Guest post by Featured Pro Jennifer Tonetti Spellman
“I am beginning to really understand the value of the story within the shoot. Before, I paid scant regard to the story and kept thinking it’s about the shots but I now know the story is the shots.”
It was that above feedback from a recent student of my in-home business class, Coming Home, that prompted me to write this piece for Artsy Couture.
We all know that every picture tells a story.
When shooting for clients, however, we as photographers must be able to conceptualize each shoot as a story, one with a beginning, middle, and end. My goal is to string each picture together to tell the complete story in such a way that someone who doesn’t even know the family will understand the essence of the family through the images.
It’s that intention in shooting and presenting the images so they flow like a storybook that separates a ‘good’ session from a true storytelling session.
As an in-home photojournalist, I have trained myself to take a documentary-style approach to my shoots. That translates to being an observer and recorder of a part of a family’s daily life as it unfolds.
That said, even though I’m capturing mostly candid photos, I never lose sight of the fact that at the end of the session, I need to pull together an album that tells their story. Like any storybook, there is always a beginning, a middle and an end.
Let’s break that down a bit and illustrate what I mean with this in-home session. Rather than pull from a bunch of sessions, I wanted to present highlights from one single family session to give you a better idea of my view on storytelling.
From the first minute I step out of my car I am “on” and I’m looking for the beginning shot that is going to open the story of the family. Heck, I’m observing the home itself – Is there is a window open with a child greeting me? Is there is a gravel driveway with bikes thrown on it? Is there is an interesting welcome mat, or a sunburst peaking through their old oak tree on their lawn? Is there a piece of artwork that a child drew on the refrigerator? All of these everyday images serve as a good jump off point.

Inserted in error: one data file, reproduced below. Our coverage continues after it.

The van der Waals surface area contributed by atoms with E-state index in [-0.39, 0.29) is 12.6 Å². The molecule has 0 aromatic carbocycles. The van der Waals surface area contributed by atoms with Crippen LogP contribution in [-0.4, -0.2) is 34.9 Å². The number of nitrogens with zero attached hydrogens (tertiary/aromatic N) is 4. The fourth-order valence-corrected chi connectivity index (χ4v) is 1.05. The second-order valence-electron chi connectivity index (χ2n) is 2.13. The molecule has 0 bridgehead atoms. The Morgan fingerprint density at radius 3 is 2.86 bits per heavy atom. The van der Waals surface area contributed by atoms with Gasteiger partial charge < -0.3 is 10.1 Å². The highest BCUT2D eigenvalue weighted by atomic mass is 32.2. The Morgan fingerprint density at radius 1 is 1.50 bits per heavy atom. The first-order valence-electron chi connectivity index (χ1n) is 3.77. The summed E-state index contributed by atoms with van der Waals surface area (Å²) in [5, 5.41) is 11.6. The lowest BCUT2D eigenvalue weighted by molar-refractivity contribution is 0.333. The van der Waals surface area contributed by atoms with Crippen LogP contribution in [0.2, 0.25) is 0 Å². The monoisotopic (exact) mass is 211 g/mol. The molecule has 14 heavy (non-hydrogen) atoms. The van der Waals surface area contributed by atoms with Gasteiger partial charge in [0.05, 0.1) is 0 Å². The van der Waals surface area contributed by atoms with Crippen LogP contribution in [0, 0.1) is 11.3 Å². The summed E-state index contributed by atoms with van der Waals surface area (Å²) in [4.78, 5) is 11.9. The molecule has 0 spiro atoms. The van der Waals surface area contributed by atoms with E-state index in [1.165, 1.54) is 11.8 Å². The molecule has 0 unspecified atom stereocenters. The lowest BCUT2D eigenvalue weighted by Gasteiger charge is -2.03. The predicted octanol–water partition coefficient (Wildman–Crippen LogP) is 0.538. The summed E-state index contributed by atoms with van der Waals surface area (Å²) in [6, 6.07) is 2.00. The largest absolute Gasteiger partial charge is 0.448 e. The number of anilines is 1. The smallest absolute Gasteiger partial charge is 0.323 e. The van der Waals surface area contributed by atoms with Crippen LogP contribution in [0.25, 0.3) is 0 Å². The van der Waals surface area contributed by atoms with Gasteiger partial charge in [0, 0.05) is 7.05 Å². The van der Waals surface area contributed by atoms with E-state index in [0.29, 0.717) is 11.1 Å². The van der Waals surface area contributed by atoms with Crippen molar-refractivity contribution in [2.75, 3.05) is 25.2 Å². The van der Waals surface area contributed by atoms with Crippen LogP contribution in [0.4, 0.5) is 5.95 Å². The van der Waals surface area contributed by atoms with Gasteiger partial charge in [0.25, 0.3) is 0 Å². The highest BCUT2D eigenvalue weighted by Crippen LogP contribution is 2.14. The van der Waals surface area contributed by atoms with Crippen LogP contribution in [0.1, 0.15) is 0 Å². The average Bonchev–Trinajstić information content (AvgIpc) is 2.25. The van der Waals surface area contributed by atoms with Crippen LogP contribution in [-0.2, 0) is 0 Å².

Then we get into the heart of the shoot, the “meat” of the session. The middle of the story is all about sharing different perspectives, trying different compositions, and, most importantly, working the scene.
If a child is in the kitchen waiting for a snack, I work the room. I get up, get down, shoot through things, etc. As another person enters, I start to think about the layers in the image and what the most compelling way to capture what is going in that particular moment. I make sure to shoot the details of the home, like children’s artwork hanging on the wall, sticky fingerprints on the windows, their hair tie collection, the book on the nightstand they are currently reading.
These are not only important details to their life as it is right now, but also what I call “eye palette images” that add to the story and cleanse the eye. Finally, for the meat of the story, don’t forget the transition shots. When a child moves from one room to another, I don’t stop shooting. Up the staircase, down the hall, going through a doorway – all of these transition shots will continue to pull the viewer through the story in a cohesive way.
When wrapping up a shoot, I always look a good shot for the end of the story. For example, if it’s a breakfast shoot, I may shoot the kitchen table without anyone sitting there, with pancake syrup and messy dishes laying there (the “aftermath,” if you will).
Or maybe it’s the long hallway leading to the front door that the little girl in the house just opened for me signaling the end of our time together.
When you think in terms of telling a story with all the images, versus just one storytelling image, you suddenly will have a session that becomes a true slice of life told by images.